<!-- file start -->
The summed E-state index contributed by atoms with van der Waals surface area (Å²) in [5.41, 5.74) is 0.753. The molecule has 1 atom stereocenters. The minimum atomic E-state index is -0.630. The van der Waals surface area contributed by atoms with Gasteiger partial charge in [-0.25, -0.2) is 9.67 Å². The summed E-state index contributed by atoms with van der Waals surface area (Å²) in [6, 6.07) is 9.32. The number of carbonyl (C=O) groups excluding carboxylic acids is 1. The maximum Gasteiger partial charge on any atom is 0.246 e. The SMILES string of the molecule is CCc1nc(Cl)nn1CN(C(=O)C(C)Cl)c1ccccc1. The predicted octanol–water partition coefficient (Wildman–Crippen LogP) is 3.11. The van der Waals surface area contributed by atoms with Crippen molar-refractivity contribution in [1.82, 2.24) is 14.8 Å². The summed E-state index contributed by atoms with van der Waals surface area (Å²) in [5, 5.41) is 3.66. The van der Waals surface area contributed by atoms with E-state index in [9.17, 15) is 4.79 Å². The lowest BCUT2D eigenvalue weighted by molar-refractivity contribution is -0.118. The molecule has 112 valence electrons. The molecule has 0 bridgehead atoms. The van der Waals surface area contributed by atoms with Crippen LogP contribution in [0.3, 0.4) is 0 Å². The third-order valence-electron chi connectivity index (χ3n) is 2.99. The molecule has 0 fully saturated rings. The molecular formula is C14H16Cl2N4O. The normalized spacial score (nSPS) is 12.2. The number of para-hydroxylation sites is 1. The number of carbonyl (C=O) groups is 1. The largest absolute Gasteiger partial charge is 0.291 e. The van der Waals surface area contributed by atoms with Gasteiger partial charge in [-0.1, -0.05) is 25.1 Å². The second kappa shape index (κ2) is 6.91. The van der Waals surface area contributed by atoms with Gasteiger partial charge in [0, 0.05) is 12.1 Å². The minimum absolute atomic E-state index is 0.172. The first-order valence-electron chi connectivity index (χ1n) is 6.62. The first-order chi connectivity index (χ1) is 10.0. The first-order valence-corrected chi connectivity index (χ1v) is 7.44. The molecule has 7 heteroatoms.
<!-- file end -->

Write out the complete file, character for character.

The summed E-state index contributed by atoms with van der Waals surface area (Å²) in [5.41, 5.74) is 0.753. The molecule has 1 atom stereocenters. The minimum atomic E-state index is -0.630. The van der Waals surface area contributed by atoms with Gasteiger partial charge in [-0.25, -0.2) is 9.67 Å². The summed E-state index contributed by atoms with van der Waals surface area (Å²) in [6, 6.07) is 9.32. The number of carbonyl (C=O) groups excluding carboxylic acids is 1. The maximum Gasteiger partial charge on any atom is 0.246 e. The SMILES string of the molecule is CCc1nc(Cl)nn1CN(C(=O)C(C)Cl)c1ccccc1. The predicted octanol–water partition coefficient (Wildman–Crippen LogP) is 3.11. The van der Waals surface area contributed by atoms with Crippen molar-refractivity contribution in [1.82, 2.24) is 14.8 Å². The summed E-state index contributed by atoms with van der Waals surface area (Å²) in [5, 5.41) is 3.66. The van der Waals surface area contributed by atoms with E-state index in [9.17, 15) is 4.79 Å². The lowest BCUT2D eigenvalue weighted by molar-refractivity contribution is -0.118. The molecule has 112 valence electrons. The molecule has 0 bridgehead atoms. The van der Waals surface area contributed by atoms with Crippen LogP contribution in [0.3, 0.4) is 0 Å². The third-order valence-electron chi connectivity index (χ3n) is 2.99. The molecule has 0 fully saturated rings. The molecular formula is C14H16Cl2N4O. The normalized spacial score (nSPS) is 12.2. The number of para-hydroxylation sites is 1. The number of carbonyl (C=O) groups is 1. The largest absolute Gasteiger partial charge is 0.291 e. The van der Waals surface area contributed by atoms with Gasteiger partial charge in [-0.1, -0.05) is 25.1 Å². The second kappa shape index (κ2) is 6.91. The van der Waals surface area contributed by atoms with Gasteiger partial charge in [0, 0.05) is 12.1 Å². The minimum absolute atomic E-state index is 0.172. The first-order valence-electron chi connectivity index (χ1n) is 6.62. The first-order chi connectivity index (χ1) is 10.0. The first-order valence-corrected chi connectivity index (χ1v) is 7.44. The molecule has 7 heteroatoms.